Adelaide has the reputation of being in summer the hottest of Australian cities. The thermometer often registers from 105° to 110° in the shade. When the hot winds, attended with dust storms, prevail, it is exceedingly unpleasant, and only a few human salamanders can sleep at nights. But this excessive heat generally only lasts two or three days, when a pleasant change takes place. Besides, the heat being free from moisture, it does not produce exhaustion, or injure the health, as 20° less heat in India would do. 'As the result of experience and observation,' says Mr. Harcus, 'I can say that even on the hottest day men can follow their ordinary employments without exhaustion.' For the rest of the year, eight months or so, the climate is delightful. We can testify from personal experience, to the perfect truthfulness of what may seem to Englishmen an exaggerated statement. On the days during the months when it does not rain, the climate is unsurpassingly beautiful; "the air is pure, soft, balmy, and cool — such as one might imagine would blow over the plains of heaven.' On such days mere existence is an enjoyment. It is very beneficial to people suffering from asthma, bronchial affections, and consumption. Invalids who have come to Adelaide, if they did not arrive too late, have had their days lengthened, and the lives of many have been ultimately saved, by the dry, pure, salubrious atmosphere; moreover the heat, which is sometimes so unpleasant to human beings, ripens the fruits of the earth, so necessary to health in a hot climate, making Adelaide and its neighbourhood one of the richest fruit-producing regions on the face of the earth. Here grapes, figs, peaches, nectarines, apricots, and oranges grow in the open air, without much culture. The ordinary English fruits also flourish abundantly, especially in the hill country around Adelaide. 'All these fruits, which are luxuries to the poor — and even to a large section of the middle class — in England, are, during the season, the daily food of the poorest in South Australia. When the fruits are ripe, there are but few tables on which several pounds of grapes or dozens of peaches and apricots are not found . . . . It would do the heart of an Englishman good to look upon the breakfast table of a South Australian of moderate means, groaning under the weight of the most luscious fruits.'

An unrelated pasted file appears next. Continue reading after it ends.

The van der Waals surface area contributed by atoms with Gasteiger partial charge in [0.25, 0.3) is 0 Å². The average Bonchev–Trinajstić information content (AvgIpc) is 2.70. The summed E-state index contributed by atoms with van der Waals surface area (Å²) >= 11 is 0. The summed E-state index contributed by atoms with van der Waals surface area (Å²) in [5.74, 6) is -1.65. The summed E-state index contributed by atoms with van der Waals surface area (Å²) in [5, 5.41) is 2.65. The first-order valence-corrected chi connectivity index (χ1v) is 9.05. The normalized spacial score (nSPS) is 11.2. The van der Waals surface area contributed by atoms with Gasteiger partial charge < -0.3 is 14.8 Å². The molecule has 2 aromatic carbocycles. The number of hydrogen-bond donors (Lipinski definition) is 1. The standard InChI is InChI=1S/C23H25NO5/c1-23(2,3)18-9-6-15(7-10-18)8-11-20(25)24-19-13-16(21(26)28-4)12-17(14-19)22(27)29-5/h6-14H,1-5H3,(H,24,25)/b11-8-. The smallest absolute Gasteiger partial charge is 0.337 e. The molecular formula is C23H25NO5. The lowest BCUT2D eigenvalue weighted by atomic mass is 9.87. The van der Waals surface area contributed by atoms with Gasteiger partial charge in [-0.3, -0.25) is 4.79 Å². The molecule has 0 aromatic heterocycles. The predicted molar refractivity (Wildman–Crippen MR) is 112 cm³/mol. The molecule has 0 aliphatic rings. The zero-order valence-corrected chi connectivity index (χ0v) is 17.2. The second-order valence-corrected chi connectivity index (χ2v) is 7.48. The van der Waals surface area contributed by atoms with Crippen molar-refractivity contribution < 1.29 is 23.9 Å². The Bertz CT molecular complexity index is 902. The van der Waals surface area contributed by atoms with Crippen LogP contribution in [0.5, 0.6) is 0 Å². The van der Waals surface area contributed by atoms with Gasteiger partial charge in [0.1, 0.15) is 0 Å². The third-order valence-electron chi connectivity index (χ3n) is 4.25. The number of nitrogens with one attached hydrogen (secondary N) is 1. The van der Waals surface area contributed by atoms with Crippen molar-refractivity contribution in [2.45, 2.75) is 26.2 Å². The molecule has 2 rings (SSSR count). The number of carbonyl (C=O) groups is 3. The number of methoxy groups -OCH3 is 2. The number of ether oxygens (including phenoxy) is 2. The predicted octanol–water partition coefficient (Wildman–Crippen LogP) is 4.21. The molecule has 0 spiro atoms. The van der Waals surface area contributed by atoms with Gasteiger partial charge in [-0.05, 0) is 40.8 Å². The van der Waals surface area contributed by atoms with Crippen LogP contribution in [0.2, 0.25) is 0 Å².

Primitive Methodism in South Australia will celebrate its Jubilee in Adelaide this year. The first Intercolonial Conference of our Australian districts will also meet there in October. We are fairly supplied with churches, and well represented by ministers, in Adelaide and its vicinity. Within the city area are Morphett-street church, with the Rev. J. G. Wright for minister, and Wellington-square, where the Rev. Hugh Gilmore exercises his ministry. Around the city are Parkside, Norwood, Port Adelaide and Prospect circuits, in each of which we have several chapels. The Book-Room, with Rev. J. H. Williams as steward, is in the centre of the city. Our position during the last ten years has been gradually strengthening, and would have been more rapid if we could have competed with other churches by placing our ministers regularly in the city and suburban churches. An improvement is however, taking place in this respect. We have ministers and laymen, loyal men and true, who are anxious to see our cause prosper, and never were its prospects brighter than they are now in the beautiful and growing capital of South Australia. J. W.
Source: The Primitive Methodist Magazine, Vol. XIII / LXXI, 1890